Press Release

Strict implementation of existing policies, programs and legislations is the key to reduce child injuries in India

Bengaluru, August 07, 2019:  Children are susceptible to injuries owing to their difficulty in risk perceptions, curiosity, impulsivity and risk-taking behaviour. A national report titled, Advancing Child Safety in India: Implementation is the Key, was released today by National Institute of Mental Health and Neuro Sciences (NIMHANS), an institute of national importance and Underwriters Laboratories (UL), a global safety science company. The report emphasizes the need to prevent child injuries and increase awareness about safety standards in schools amongst the key stakeholders. A safe environment for children is an absolute necessity for their growth and development.

Apart from the secondary research from key data sources, the report also includes the insights from safety appraisals conducted across 131 schools (public and private) in Bengaluru and Kolar districts. These schools were assessed and scored on physical infrastructure, road and fire safety and first-aid facilities. The research team developed a digital safety appraisal tool based on various existing national-level guidelines and quantified safety level percentage) in every school at a macro-level.

“Over the years, we have built long-standing partnerships with various government bodies, research organisations and leading academic institutions to conduct independent data and science-based researches. We share knowledge built over 125 years of our existence through safety education, public outreach initiatives and development of standards to ensure safer environments across domains. In India, we have been conducting National Safety Science Campaign, which focusses on educating and influencing children’s behaviour towards safety. The research study with NIMHANS looks at the infrastructure and ecosystem that exists around children that can influence safety outcomes. Policy makers, law enforcement, governments, school managements and parents have a role to play in making India safer for our children,” said Mr. Suresh Sugavanam, vice president and managing director in South Asia and Sub-Saharan Africa for UL.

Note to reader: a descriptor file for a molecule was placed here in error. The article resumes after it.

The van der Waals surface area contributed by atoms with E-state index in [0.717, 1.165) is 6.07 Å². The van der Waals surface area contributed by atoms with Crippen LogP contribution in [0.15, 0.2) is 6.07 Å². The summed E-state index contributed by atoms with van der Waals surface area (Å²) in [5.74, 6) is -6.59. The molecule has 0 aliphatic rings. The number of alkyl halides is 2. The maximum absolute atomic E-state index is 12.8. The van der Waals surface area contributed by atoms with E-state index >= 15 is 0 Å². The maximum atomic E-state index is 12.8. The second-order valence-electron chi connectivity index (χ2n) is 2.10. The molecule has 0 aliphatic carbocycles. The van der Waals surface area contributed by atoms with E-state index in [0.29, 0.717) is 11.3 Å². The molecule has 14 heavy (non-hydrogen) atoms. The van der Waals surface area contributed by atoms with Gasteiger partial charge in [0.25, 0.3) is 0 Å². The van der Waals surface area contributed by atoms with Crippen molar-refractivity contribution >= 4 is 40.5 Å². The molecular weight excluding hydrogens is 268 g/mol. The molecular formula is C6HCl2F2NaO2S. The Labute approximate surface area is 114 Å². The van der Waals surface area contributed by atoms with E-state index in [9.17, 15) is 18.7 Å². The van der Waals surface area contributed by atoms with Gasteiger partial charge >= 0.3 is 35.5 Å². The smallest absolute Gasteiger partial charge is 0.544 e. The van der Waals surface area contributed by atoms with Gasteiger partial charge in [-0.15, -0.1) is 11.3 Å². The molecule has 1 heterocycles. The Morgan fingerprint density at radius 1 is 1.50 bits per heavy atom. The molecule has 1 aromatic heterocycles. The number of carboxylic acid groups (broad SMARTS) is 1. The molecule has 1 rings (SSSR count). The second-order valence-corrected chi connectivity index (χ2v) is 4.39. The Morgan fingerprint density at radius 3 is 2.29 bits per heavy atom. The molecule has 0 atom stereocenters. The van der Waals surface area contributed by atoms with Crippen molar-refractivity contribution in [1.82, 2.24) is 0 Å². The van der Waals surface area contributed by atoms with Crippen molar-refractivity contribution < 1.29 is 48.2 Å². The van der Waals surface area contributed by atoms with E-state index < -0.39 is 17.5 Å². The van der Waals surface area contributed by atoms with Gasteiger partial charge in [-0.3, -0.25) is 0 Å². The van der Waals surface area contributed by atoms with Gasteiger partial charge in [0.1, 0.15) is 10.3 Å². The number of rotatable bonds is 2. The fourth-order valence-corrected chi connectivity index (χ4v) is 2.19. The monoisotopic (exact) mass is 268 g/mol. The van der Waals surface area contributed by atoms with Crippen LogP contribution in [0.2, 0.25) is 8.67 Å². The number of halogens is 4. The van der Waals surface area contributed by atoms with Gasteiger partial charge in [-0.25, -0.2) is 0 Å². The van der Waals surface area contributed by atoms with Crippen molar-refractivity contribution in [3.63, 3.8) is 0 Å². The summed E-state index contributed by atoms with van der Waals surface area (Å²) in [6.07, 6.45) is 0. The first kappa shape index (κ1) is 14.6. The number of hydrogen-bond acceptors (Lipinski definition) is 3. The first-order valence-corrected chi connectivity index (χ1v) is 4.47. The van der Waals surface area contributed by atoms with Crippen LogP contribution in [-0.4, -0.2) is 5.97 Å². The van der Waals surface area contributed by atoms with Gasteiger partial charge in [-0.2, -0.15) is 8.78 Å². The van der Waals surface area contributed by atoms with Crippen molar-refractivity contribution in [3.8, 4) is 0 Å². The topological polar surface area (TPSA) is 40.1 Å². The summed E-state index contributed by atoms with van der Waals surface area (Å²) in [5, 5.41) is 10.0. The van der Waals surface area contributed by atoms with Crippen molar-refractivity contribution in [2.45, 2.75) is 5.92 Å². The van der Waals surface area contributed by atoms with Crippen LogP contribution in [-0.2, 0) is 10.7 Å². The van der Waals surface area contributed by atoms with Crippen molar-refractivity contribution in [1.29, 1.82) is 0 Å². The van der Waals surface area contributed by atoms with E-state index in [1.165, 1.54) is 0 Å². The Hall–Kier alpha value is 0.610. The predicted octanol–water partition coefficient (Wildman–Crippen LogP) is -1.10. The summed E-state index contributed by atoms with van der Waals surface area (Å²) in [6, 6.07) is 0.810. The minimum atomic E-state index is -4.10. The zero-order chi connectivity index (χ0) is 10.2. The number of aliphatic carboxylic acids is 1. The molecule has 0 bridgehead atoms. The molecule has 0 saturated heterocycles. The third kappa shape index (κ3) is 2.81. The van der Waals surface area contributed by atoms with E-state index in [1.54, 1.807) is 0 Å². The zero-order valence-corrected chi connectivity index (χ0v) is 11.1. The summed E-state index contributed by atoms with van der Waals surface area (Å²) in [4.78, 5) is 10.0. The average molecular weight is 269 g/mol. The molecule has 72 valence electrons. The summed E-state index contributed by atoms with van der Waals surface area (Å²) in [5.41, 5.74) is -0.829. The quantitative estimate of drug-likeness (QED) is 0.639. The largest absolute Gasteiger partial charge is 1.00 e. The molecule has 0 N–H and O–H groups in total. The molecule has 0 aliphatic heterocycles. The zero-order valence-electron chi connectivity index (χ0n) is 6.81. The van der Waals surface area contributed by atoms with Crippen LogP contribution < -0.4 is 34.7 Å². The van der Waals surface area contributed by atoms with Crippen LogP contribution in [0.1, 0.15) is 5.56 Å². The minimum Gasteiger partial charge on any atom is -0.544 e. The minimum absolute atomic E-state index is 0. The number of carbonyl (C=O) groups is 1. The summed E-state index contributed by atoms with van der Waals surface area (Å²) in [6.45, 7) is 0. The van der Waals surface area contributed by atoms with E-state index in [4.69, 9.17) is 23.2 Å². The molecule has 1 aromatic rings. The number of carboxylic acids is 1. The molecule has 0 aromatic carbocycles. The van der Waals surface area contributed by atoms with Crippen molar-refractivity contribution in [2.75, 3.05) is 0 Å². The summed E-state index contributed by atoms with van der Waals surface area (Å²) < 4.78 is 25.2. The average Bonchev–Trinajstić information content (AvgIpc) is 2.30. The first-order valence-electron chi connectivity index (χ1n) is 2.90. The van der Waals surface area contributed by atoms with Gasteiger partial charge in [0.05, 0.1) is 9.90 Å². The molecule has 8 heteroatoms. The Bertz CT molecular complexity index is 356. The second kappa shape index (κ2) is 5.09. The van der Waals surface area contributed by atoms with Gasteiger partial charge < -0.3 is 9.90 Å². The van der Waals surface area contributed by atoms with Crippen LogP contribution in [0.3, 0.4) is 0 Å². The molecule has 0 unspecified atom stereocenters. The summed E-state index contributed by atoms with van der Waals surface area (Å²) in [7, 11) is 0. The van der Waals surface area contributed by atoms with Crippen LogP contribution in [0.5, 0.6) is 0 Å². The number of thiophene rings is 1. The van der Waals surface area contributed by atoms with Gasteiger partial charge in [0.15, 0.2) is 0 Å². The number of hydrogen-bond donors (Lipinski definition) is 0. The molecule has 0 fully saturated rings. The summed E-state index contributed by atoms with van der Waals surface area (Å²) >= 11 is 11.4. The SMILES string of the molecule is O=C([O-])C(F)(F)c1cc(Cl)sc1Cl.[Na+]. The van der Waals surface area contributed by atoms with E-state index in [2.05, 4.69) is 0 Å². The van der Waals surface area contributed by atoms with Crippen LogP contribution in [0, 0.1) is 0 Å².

Commenting on the significance of the report, Dr. Gururaj G, dean of neuro sciences and senior professor in the department of epidemiology for NIMHANS said, “Death, hospitalization and disabilities due to injuries is a neglected and hidden problem in India among children. There is a need for evidence-based policies and programs that require implementation on the ground. No child should die or suffer disability because of lack of implementation of preventable and workable solutions.”

Child injury situation in India:

  • Child injuries are a growing public health problem with nearly 5,00,000 child deaths in the last decade
  • Of the total injury fatalities due to intentional and unintentional causes, child deaths account for 15%
  • 60% of all child injury deaths occur among those aged between 15-18 years